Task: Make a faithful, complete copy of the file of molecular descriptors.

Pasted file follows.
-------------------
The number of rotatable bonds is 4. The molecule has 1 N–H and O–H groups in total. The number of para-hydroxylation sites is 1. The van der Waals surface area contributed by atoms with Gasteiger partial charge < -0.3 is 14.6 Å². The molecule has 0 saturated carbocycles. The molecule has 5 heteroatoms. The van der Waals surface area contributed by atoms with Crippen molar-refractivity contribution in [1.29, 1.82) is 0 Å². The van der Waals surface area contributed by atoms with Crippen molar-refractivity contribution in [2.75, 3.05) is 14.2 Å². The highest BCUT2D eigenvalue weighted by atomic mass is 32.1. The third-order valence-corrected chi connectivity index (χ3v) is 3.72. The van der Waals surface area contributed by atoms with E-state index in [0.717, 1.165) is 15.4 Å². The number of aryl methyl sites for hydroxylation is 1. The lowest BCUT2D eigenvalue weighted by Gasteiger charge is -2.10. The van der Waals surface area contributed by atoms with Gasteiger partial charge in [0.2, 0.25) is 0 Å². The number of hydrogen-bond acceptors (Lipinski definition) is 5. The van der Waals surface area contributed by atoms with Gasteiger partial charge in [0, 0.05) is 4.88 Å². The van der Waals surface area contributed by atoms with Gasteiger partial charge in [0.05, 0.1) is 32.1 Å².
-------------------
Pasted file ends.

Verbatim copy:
The number of rotatable bonds is 4. The molecule has 1 N–H and O–H groups in total. The number of para-hydroxylation sites is 1. The van der Waals surface area contributed by atoms with Gasteiger partial charge < -0.3 is 14.6 Å². The molecule has 0 saturated carbocycles. The molecule has 5 heteroatoms. The van der Waals surface area contributed by atoms with Crippen molar-refractivity contribution in [1.29, 1.82) is 0 Å². The van der Waals surface area contributed by atoms with Crippen molar-refractivity contribution in [2.75, 3.05) is 14.2 Å². The highest BCUT2D eigenvalue weighted by atomic mass is 32.1. The third-order valence-corrected chi connectivity index (χ3v) is 3.72. The van der Waals surface area contributed by atoms with E-state index in [0.717, 1.165) is 15.4 Å². The number of aryl methyl sites for hydroxylation is 1. The lowest BCUT2D eigenvalue weighted by Gasteiger charge is -2.10. The van der Waals surface area contributed by atoms with Gasteiger partial charge in [0.2, 0.25) is 0 Å². The number of hydrogen-bond acceptors (Lipinski definition) is 5. The van der Waals surface area contributed by atoms with Gasteiger partial charge in [0, 0.05) is 4.88 Å². The van der Waals surface area contributed by atoms with Gasteiger partial charge in [0.05, 0.1) is 32.1 Å².